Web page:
Pseudobulbar Affect…

Explaining Unpredictable Emotional Episodes

Pseudobulbar affect (PBA) is a medical condition characterized by sudden and uncontrollable episodes of crying or laughing. It is sometimes referred to as emotional labilitypathological crying and laughing oremotional incontinence. An episode of PBA can occur at any time, even in inappropriate social situations.

PBA can occur in stroke survivors or people with other neurologic conditions such as dementia, multiple sclerosis, Lou Gehrig’s disease (ALS) or traumatic brain injury. It is thought to affect more than 1 million people in the U.S. PBA is often mistaken for depression, causing it to be underdiagnosed, undertreated and sometimes inappropriately treated.


Only a doctor can diagnose PBA. However, the Center for Neurologic Study-Lability Scale (CNS-LS), developed by healthcare professionals, can help you assess whether you have symptoms of PBA. Your answers to this simple seven-question scale will help you determine whether to talk to your healthcare provider about PBA. A CNS-LS score of 13 or higher may suggest PBA.

When you are finished completing the scale, you will receive recommendations for how you can talk to your doctor based on your score.

This scale is not intended as a substitute for professional medical assessment and/or advice. Please consult your healthcare provider.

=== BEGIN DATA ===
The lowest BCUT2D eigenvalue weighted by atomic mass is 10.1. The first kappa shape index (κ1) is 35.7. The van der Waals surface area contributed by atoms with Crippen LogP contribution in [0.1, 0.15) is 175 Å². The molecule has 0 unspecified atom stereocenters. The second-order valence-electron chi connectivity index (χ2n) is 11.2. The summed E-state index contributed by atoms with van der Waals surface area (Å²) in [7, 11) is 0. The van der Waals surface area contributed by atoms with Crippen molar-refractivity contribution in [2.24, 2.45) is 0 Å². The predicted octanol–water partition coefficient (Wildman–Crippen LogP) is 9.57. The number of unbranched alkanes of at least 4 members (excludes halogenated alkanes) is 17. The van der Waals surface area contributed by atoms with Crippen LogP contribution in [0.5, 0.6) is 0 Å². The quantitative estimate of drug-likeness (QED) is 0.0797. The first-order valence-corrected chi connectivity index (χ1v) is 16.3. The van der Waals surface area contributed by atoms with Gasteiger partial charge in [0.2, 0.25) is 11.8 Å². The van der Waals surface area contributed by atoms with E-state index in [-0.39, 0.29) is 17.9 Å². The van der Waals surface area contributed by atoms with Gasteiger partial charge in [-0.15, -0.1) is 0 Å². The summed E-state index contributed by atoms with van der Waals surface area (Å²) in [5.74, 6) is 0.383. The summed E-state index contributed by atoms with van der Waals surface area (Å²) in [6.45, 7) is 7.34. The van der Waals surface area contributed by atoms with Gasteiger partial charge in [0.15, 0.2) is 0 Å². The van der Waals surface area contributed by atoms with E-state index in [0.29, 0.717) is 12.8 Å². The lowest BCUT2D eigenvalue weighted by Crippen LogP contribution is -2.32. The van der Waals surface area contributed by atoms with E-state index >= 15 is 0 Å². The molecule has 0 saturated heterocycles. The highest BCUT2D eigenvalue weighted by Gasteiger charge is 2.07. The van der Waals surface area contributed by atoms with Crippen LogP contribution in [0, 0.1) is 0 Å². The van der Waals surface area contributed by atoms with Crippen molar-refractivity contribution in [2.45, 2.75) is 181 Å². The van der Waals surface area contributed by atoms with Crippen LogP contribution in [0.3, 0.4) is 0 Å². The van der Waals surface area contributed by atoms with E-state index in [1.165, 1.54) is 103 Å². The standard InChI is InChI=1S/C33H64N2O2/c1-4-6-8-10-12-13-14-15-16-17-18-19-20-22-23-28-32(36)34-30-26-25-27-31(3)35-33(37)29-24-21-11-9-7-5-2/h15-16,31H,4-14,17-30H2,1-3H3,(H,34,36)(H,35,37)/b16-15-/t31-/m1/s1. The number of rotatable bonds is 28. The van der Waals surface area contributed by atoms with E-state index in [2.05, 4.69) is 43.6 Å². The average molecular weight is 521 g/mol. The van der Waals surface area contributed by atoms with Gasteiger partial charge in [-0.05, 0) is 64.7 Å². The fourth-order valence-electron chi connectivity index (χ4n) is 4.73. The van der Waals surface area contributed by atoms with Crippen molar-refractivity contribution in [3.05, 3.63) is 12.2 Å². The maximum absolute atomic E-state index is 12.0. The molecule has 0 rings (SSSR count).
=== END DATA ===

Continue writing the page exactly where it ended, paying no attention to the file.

The first step to treating PBA is to get an accurate diagnosis. Because people with PBA may cry a lot, their symptoms may be confused with depression. However, PBA is not depression. PBA can be treated. Ask your healthcare professional about PBA treatment options.




  • Be open about the problem so people are not surprised or confused when you have an episode.
  • When you feel an episode coming on, try to distract yourself by counting the number of objects on a shelf or by thinking about something unrelated.
  • Take slow deep breaths until you’re in control.
  • Relax your forehead, shoulders and other muscle groups that tense up during an emotional episode.




Leave a Reply

Fill in your details below or click an icon to log in: Logo

You are commenting using your account. Log Out /  Change )

Google+ photo

You are commenting using your Google+ account. Log Out /  Change )

Twitter picture

You are commenting using your Twitter account. Log Out /  Change )

Facebook photo

You are commenting using your Facebook account. Log Out /  Change )


Connecting to %s

%d bloggers like this:
search previous next tag category expand menu location phone mail time cart zoom edit close